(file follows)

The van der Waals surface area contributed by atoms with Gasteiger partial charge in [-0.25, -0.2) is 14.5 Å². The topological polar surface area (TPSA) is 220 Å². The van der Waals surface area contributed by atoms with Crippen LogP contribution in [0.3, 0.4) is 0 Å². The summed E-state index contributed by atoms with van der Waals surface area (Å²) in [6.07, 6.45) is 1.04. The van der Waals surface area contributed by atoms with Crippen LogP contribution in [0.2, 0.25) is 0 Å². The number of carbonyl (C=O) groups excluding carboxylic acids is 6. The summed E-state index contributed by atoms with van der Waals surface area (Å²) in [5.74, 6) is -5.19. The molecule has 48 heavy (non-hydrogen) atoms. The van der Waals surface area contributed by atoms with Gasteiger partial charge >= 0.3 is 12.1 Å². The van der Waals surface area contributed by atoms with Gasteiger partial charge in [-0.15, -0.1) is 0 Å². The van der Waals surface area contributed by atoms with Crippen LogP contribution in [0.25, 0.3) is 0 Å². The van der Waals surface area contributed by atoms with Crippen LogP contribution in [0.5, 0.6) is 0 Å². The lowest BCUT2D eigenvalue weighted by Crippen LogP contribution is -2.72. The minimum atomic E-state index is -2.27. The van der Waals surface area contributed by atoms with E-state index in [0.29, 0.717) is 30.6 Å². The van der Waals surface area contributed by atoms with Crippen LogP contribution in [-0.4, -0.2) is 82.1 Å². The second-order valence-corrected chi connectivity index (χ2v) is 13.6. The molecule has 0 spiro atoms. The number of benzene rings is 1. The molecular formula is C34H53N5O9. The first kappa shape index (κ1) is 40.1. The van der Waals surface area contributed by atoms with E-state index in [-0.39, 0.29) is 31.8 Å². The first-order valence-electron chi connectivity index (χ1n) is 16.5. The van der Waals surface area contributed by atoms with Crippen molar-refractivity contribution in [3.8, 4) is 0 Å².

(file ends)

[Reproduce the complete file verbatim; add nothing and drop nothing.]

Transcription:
The van der Waals surface area contributed by atoms with Gasteiger partial charge in [-0.25, -0.2) is 14.5 Å². The topological polar surface area (TPSA) is 220 Å². The van der Waals surface area contributed by atoms with Crippen LogP contribution in [0.3, 0.4) is 0 Å². The summed E-state index contributed by atoms with van der Waals surface area (Å²) in [6.07, 6.45) is 1.04. The van der Waals surface area contributed by atoms with Crippen LogP contribution in [0.2, 0.25) is 0 Å². The number of carbonyl (C=O) groups excluding carboxylic acids is 6. The summed E-state index contributed by atoms with van der Waals surface area (Å²) in [5.74, 6) is -5.19. The molecule has 48 heavy (non-hydrogen) atoms. The van der Waals surface area contributed by atoms with Gasteiger partial charge >= 0.3 is 12.1 Å². The van der Waals surface area contributed by atoms with Gasteiger partial charge in [-0.15, -0.1) is 0 Å². The van der Waals surface area contributed by atoms with Crippen LogP contribution in [0.25, 0.3) is 0 Å². The van der Waals surface area contributed by atoms with Crippen LogP contribution in [0.5, 0.6) is 0 Å². The lowest BCUT2D eigenvalue weighted by Crippen LogP contribution is -2.72. The minimum atomic E-state index is -2.27. The van der Waals surface area contributed by atoms with E-state index in [0.29, 0.717) is 30.6 Å². The van der Waals surface area contributed by atoms with Crippen LogP contribution in [-0.4, -0.2) is 82.1 Å². The second-order valence-corrected chi connectivity index (χ2v) is 13.6. The molecule has 0 spiro atoms. The number of benzene rings is 1. The molecular formula is C34H53N5O9. The first kappa shape index (κ1) is 40.1. The van der Waals surface area contributed by atoms with E-state index in [-0.39, 0.29) is 31.8 Å². The first-order valence-electron chi connectivity index (χ1n) is 16.5. The van der Waals surface area contributed by atoms with Crippen molar-refractivity contribution in [3.8, 4) is 0 Å².